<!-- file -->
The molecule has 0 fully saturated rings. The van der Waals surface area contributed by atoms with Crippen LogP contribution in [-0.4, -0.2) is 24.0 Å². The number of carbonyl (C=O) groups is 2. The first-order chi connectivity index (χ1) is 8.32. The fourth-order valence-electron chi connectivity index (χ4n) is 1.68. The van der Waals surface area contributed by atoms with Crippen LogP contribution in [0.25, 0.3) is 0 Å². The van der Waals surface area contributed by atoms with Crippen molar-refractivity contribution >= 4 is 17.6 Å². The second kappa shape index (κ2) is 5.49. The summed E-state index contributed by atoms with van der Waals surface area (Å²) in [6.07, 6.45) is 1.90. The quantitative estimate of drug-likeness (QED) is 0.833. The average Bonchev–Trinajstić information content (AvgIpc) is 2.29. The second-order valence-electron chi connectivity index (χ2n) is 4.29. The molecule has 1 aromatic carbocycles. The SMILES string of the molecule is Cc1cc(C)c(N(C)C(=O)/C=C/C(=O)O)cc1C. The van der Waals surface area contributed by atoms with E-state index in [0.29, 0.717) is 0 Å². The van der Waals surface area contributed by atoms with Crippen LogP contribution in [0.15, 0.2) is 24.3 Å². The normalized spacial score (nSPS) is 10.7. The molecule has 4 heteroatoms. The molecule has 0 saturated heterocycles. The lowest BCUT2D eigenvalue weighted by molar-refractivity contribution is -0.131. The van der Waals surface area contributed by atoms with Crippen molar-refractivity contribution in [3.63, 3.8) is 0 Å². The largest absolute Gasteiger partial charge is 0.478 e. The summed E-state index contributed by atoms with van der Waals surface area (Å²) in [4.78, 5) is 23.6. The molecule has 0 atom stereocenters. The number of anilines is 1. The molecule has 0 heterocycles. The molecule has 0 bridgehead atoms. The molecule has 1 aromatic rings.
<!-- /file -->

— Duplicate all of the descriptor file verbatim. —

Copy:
The molecule has 0 fully saturated rings. The van der Waals surface area contributed by atoms with Crippen LogP contribution in [-0.4, -0.2) is 24.0 Å². The number of carbonyl (C=O) groups is 2. The first-order chi connectivity index (χ1) is 8.32. The fourth-order valence-electron chi connectivity index (χ4n) is 1.68. The van der Waals surface area contributed by atoms with Crippen LogP contribution in [0.25, 0.3) is 0 Å². The van der Waals surface area contributed by atoms with Crippen molar-refractivity contribution >= 4 is 17.6 Å². The second kappa shape index (κ2) is 5.49. The summed E-state index contributed by atoms with van der Waals surface area (Å²) in [6.07, 6.45) is 1.90. The quantitative estimate of drug-likeness (QED) is 0.833. The average Bonchev–Trinajstić information content (AvgIpc) is 2.29. The second-order valence-electron chi connectivity index (χ2n) is 4.29. The molecule has 1 aromatic carbocycles. The SMILES string of the molecule is Cc1cc(C)c(N(C)C(=O)/C=C/C(=O)O)cc1C. The van der Waals surface area contributed by atoms with E-state index in [0.29, 0.717) is 0 Å². The van der Waals surface area contributed by atoms with Crippen LogP contribution in [0.15, 0.2) is 24.3 Å². The normalized spacial score (nSPS) is 10.7. The molecule has 4 heteroatoms. The molecule has 0 saturated heterocycles. The lowest BCUT2D eigenvalue weighted by molar-refractivity contribution is -0.131. The van der Waals surface area contributed by atoms with Crippen molar-refractivity contribution in [3.63, 3.8) is 0 Å². The largest absolute Gasteiger partial charge is 0.478 e. The summed E-state index contributed by atoms with van der Waals surface area (Å²) in [4.78, 5) is 23.6. The molecule has 0 atom stereocenters. The number of anilines is 1. The molecule has 0 heterocycles. The molecule has 0 bridgehead atoms. The molecule has 1 aromatic rings.